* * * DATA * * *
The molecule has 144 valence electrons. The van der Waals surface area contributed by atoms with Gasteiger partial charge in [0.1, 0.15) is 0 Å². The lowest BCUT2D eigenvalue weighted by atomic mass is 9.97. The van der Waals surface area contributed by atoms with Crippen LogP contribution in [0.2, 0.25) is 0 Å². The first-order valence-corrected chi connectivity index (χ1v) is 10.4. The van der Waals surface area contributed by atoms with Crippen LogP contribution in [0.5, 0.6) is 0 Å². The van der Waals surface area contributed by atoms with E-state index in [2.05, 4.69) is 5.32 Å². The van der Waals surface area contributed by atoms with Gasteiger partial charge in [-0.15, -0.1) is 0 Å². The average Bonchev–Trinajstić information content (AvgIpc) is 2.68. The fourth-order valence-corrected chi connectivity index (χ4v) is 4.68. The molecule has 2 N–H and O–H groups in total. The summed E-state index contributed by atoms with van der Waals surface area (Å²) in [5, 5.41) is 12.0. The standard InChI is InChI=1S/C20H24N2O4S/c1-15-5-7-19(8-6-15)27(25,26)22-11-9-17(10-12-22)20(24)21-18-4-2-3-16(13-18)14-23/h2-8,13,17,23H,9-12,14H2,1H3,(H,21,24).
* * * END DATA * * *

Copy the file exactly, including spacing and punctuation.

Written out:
The molecule has 144 valence electrons. The van der Waals surface area contributed by atoms with Gasteiger partial charge in [0.1, 0.15) is 0 Å². The lowest BCUT2D eigenvalue weighted by atomic mass is 9.97. The van der Waals surface area contributed by atoms with Crippen LogP contribution in [0.2, 0.25) is 0 Å². The first-order valence-corrected chi connectivity index (χ1v) is 10.4. The van der Waals surface area contributed by atoms with Crippen LogP contribution in [0.5, 0.6) is 0 Å². The van der Waals surface area contributed by atoms with E-state index in [2.05, 4.69) is 5.32 Å². The van der Waals surface area contributed by atoms with Gasteiger partial charge in [-0.15, -0.1) is 0 Å². The average Bonchev–Trinajstić information content (AvgIpc) is 2.68. The fourth-order valence-corrected chi connectivity index (χ4v) is 4.68. The molecule has 2 N–H and O–H groups in total. The summed E-state index contributed by atoms with van der Waals surface area (Å²) in [5, 5.41) is 12.0. The standard InChI is InChI=1S/C20H24N2O4S/c1-15-5-7-19(8-6-15)27(25,26)22-11-9-17(10-12-22)20(24)21-18-4-2-3-16(13-18)14-23/h2-8,13,17,23H,9-12,14H2,1H3,(H,21,24).